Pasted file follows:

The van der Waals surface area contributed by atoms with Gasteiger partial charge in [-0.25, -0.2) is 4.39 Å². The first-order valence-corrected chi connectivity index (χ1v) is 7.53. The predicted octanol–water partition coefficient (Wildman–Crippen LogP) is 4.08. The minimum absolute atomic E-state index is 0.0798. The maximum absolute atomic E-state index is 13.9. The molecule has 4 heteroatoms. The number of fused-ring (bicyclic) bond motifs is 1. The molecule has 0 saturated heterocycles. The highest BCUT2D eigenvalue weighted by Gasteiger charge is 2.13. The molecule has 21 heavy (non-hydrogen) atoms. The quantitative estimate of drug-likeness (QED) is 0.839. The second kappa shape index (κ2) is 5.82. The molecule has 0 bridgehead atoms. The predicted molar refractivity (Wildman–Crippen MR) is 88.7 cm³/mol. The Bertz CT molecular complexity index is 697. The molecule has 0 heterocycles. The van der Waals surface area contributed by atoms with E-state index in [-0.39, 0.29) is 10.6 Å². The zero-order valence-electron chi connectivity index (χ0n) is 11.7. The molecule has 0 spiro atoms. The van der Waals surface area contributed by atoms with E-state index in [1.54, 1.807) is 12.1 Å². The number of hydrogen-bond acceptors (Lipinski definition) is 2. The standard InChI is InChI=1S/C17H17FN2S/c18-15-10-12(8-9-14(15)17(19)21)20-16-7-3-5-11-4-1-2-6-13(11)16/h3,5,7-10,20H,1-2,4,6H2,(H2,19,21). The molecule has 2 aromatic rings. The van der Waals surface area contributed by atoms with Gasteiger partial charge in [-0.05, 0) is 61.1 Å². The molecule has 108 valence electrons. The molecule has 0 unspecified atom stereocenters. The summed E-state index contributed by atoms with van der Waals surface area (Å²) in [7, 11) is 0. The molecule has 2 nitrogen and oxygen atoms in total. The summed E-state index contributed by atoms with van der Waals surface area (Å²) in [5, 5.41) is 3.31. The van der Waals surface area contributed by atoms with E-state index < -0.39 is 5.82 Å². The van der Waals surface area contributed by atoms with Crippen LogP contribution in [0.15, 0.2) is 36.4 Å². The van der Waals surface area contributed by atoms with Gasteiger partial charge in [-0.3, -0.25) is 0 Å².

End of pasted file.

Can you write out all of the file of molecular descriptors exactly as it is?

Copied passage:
The van der Waals surface area contributed by atoms with Gasteiger partial charge in [-0.25, -0.2) is 4.39 Å². The first-order valence-corrected chi connectivity index (χ1v) is 7.53. The predicted octanol–water partition coefficient (Wildman–Crippen LogP) is 4.08. The minimum absolute atomic E-state index is 0.0798. The maximum absolute atomic E-state index is 13.9. The molecule has 4 heteroatoms. The number of fused-ring (bicyclic) bond motifs is 1. The molecule has 0 saturated heterocycles. The highest BCUT2D eigenvalue weighted by Gasteiger charge is 2.13. The molecule has 21 heavy (non-hydrogen) atoms. The quantitative estimate of drug-likeness (QED) is 0.839. The second kappa shape index (κ2) is 5.82. The molecule has 0 bridgehead atoms. The predicted molar refractivity (Wildman–Crippen MR) is 88.7 cm³/mol. The Bertz CT molecular complexity index is 697. The molecule has 0 heterocycles. The van der Waals surface area contributed by atoms with E-state index in [-0.39, 0.29) is 10.6 Å². The zero-order valence-electron chi connectivity index (χ0n) is 11.7. The molecule has 0 spiro atoms. The van der Waals surface area contributed by atoms with E-state index in [1.54, 1.807) is 12.1 Å². The number of hydrogen-bond acceptors (Lipinski definition) is 2. The standard InChI is InChI=1S/C17H17FN2S/c18-15-10-12(8-9-14(15)17(19)21)20-16-7-3-5-11-4-1-2-6-13(11)16/h3,5,7-10,20H,1-2,4,6H2,(H2,19,21). The molecule has 2 aromatic rings. The van der Waals surface area contributed by atoms with Gasteiger partial charge in [-0.05, 0) is 61.1 Å². The molecule has 108 valence electrons. The molecule has 0 unspecified atom stereocenters. The summed E-state index contributed by atoms with van der Waals surface area (Å²) in [7, 11) is 0. The molecule has 2 nitrogen and oxygen atoms in total. The summed E-state index contributed by atoms with van der Waals surface area (Å²) in [5, 5.41) is 3.31. The van der Waals surface area contributed by atoms with E-state index < -0.39 is 5.82 Å². The van der Waals surface area contributed by atoms with Crippen LogP contribution in [0.15, 0.2) is 36.4 Å². The van der Waals surface area contributed by atoms with Gasteiger partial charge in [-0.3, -0.25) is 0 Å².